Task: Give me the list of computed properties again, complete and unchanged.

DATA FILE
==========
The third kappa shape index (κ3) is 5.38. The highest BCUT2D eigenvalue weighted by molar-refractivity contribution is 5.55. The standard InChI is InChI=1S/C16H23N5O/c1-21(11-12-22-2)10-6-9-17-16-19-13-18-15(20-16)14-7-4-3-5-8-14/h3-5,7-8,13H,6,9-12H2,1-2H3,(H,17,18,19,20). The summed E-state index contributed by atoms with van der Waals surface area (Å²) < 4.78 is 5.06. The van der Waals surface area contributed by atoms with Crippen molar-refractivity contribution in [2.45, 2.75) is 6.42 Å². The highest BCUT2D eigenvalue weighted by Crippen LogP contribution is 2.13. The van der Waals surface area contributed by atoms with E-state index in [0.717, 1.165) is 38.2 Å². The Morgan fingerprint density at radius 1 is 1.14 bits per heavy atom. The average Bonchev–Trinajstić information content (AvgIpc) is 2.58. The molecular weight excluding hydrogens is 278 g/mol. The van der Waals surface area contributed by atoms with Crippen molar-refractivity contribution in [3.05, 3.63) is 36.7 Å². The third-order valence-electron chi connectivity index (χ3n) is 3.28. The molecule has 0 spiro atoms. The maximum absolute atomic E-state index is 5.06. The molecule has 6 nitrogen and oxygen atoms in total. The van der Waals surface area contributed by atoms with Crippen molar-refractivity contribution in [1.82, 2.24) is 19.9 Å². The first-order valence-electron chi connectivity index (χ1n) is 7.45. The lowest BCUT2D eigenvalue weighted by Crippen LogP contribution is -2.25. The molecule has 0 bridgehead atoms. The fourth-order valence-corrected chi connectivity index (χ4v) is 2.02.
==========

The third kappa shape index (κ3) is 5.38. The highest BCUT2D eigenvalue weighted by molar-refractivity contribution is 5.55. The standard InChI is InChI=1S/C16H23N5O/c1-21(11-12-22-2)10-6-9-17-16-19-13-18-15(20-16)14-7-4-3-5-8-14/h3-5,7-8,13H,6,9-12H2,1-2H3,(H,17,18,19,20). The summed E-state index contributed by atoms with van der Waals surface area (Å²) < 4.78 is 5.06. The van der Waals surface area contributed by atoms with Crippen molar-refractivity contribution in [2.45, 2.75) is 6.42 Å². The highest BCUT2D eigenvalue weighted by Crippen LogP contribution is 2.13. The van der Waals surface area contributed by atoms with E-state index in [0.717, 1.165) is 38.2 Å². The Morgan fingerprint density at radius 1 is 1.14 bits per heavy atom. The average Bonchev–Trinajstić information content (AvgIpc) is 2.58. The molecular weight excluding hydrogens is 278 g/mol. The van der Waals surface area contributed by atoms with Crippen molar-refractivity contribution in [3.05, 3.63) is 36.7 Å². The third-order valence-electron chi connectivity index (χ3n) is 3.28. The molecule has 0 spiro atoms. The maximum absolute atomic E-state index is 5.06. The molecule has 6 nitrogen and oxygen atoms in total. The van der Waals surface area contributed by atoms with Crippen molar-refractivity contribution in [1.82, 2.24) is 19.9 Å². The first-order valence-electron chi connectivity index (χ1n) is 7.45. The lowest BCUT2D eigenvalue weighted by Crippen LogP contribution is -2.25. The molecule has 0 bridgehead atoms. The fourth-order valence-corrected chi connectivity index (χ4v) is 2.02.